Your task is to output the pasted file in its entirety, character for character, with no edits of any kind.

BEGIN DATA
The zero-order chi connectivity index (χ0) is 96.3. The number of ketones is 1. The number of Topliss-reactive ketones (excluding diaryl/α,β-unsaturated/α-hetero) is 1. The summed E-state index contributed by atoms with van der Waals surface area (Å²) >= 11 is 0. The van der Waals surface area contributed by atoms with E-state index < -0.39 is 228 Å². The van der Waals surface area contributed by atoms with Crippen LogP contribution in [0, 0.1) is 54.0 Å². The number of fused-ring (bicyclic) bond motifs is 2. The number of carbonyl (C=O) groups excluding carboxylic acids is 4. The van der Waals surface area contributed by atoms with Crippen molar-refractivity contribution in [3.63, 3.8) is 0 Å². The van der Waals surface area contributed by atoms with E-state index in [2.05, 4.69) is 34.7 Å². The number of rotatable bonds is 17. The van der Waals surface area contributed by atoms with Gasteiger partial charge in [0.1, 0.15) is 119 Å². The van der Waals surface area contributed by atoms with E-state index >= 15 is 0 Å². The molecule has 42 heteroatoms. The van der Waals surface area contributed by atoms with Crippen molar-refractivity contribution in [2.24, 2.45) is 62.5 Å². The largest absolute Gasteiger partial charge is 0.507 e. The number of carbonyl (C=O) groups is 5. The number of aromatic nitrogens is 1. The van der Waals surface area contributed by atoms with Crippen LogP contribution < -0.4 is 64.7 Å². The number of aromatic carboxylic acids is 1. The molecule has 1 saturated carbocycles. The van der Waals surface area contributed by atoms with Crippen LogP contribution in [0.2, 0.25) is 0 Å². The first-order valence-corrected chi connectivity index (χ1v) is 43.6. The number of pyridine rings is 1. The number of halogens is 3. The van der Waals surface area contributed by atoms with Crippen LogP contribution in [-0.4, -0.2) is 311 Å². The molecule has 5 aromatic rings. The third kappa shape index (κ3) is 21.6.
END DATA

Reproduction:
The zero-order chi connectivity index (χ0) is 96.3. The number of ketones is 1. The number of Topliss-reactive ketones (excluding diaryl/α,β-unsaturated/α-hetero) is 1. The summed E-state index contributed by atoms with van der Waals surface area (Å²) >= 11 is 0. The van der Waals surface area contributed by atoms with E-state index < -0.39 is 228 Å². The van der Waals surface area contributed by atoms with Crippen LogP contribution in [0, 0.1) is 54.0 Å². The number of fused-ring (bicyclic) bond motifs is 2. The number of carbonyl (C=O) groups excluding carboxylic acids is 4. The van der Waals surface area contributed by atoms with Crippen molar-refractivity contribution in [3.63, 3.8) is 0 Å². The van der Waals surface area contributed by atoms with E-state index in [2.05, 4.69) is 34.7 Å². The number of rotatable bonds is 17. The van der Waals surface area contributed by atoms with Gasteiger partial charge in [0.1, 0.15) is 119 Å². The van der Waals surface area contributed by atoms with E-state index >= 15 is 0 Å². The molecule has 42 heteroatoms. The van der Waals surface area contributed by atoms with Crippen molar-refractivity contribution in [2.24, 2.45) is 62.5 Å². The largest absolute Gasteiger partial charge is 0.507 e. The number of carbonyl (C=O) groups is 5. The number of aromatic nitrogens is 1. The van der Waals surface area contributed by atoms with Crippen LogP contribution < -0.4 is 64.7 Å². The number of aromatic carboxylic acids is 1. The molecule has 1 saturated carbocycles. The van der Waals surface area contributed by atoms with Crippen LogP contribution in [0.2, 0.25) is 0 Å². The first-order valence-corrected chi connectivity index (χ1v) is 43.6. The number of pyridine rings is 1. The number of halogens is 3. The van der Waals surface area contributed by atoms with Crippen LogP contribution in [-0.4, -0.2) is 311 Å². The molecule has 5 aromatic rings. The third kappa shape index (κ3) is 21.6.